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1 Hedging Strategies Using Futures Chapter 3

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2 Long & Short Hedges A long futures hedge is appropriate when you know you will purchase an asset in the future and want to lock in the price A short futures hedge is appropriate when you know you will sell an asset in the future & want to lock in the price A short hedge is also appropriate if you currently own the asset and want to be protected against price fluctuations

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3 Arguments in Favor of Hedging Companies should focus on the main business they are in and take steps to minimize risks arising from interest rates, exchange rates, and other market variables

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4 Arguments against Hedging Shareholders are usually well diversified and can make their own hedging decisions It may increase risk to hedge when competitors do not Explaining a situation where there is a loss on the hedge and a gain on the underlying can be difficult

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5 Convergence of Futures to Spot Time (a)(b) Futures Price Futures Price Spot Price

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6 Basis Risk Basis is the difference between spot & futures Basis risk arises because of the uncertainty about the basis when the hedge is closed out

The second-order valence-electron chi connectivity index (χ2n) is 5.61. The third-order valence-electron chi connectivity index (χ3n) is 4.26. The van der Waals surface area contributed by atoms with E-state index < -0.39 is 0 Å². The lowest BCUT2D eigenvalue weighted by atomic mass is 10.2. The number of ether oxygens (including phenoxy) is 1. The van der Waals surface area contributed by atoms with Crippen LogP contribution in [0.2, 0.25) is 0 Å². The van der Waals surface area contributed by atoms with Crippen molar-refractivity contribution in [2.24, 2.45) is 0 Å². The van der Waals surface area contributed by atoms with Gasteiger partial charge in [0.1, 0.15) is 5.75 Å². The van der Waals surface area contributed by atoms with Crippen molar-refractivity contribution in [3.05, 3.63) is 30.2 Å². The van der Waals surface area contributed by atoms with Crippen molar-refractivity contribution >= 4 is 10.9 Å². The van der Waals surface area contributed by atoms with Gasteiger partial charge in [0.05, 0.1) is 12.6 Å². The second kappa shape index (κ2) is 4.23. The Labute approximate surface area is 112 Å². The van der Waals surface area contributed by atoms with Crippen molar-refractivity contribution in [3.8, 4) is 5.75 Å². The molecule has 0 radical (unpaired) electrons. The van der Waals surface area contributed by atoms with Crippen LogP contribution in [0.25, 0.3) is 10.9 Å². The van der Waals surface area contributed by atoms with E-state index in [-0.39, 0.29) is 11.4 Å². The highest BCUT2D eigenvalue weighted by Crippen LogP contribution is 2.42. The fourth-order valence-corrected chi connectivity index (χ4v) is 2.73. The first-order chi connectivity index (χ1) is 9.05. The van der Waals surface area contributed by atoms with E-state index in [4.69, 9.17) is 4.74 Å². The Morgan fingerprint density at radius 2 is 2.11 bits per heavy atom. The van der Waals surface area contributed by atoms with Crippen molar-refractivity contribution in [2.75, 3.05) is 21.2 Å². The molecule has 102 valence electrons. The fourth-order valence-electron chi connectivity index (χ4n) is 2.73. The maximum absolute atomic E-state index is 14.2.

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7 Long Hedge Suppose that F 1 : Initial Futures Price F 2 : Final Futures Price S 2 : Final Asset Price You hedge the future purchase of an asset by entering into a long futures contract Exposed to basis risk if hedging period does not match maturity date of futures

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8 Long Hedge Cost of Asset = Future Spot Price - Gain on Futures Gain on Futures = F 2 - F 1 Future Spot Price = S 2 Cost of Asset= S 2 - ( F 2 - F 1 ) Cost of Asset = F 1 + Basis 2 Basis 2 = S 2 - F 2 Future basis is uncertain Therefore, effective cost of asset hedged is uncertain

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9 Short Hedge Suppose that F 1 : Initial Futures Price F 2 : Final Futures Price S 2 : Final Asset Price You hedge the future sale of an asset by entering into a short futures contract

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10 Short Hedge Price Realized = Gain on Futures + Future Spot Price Gain = F 1 - F 2 Future Spot Price = S 2 Price Realized = S 2 + F 1 - F 2 Price Realized = F 1 + Basis 2 Basis 2 = S 2 - F 2 Price Realized = Cost of Asset Same Formula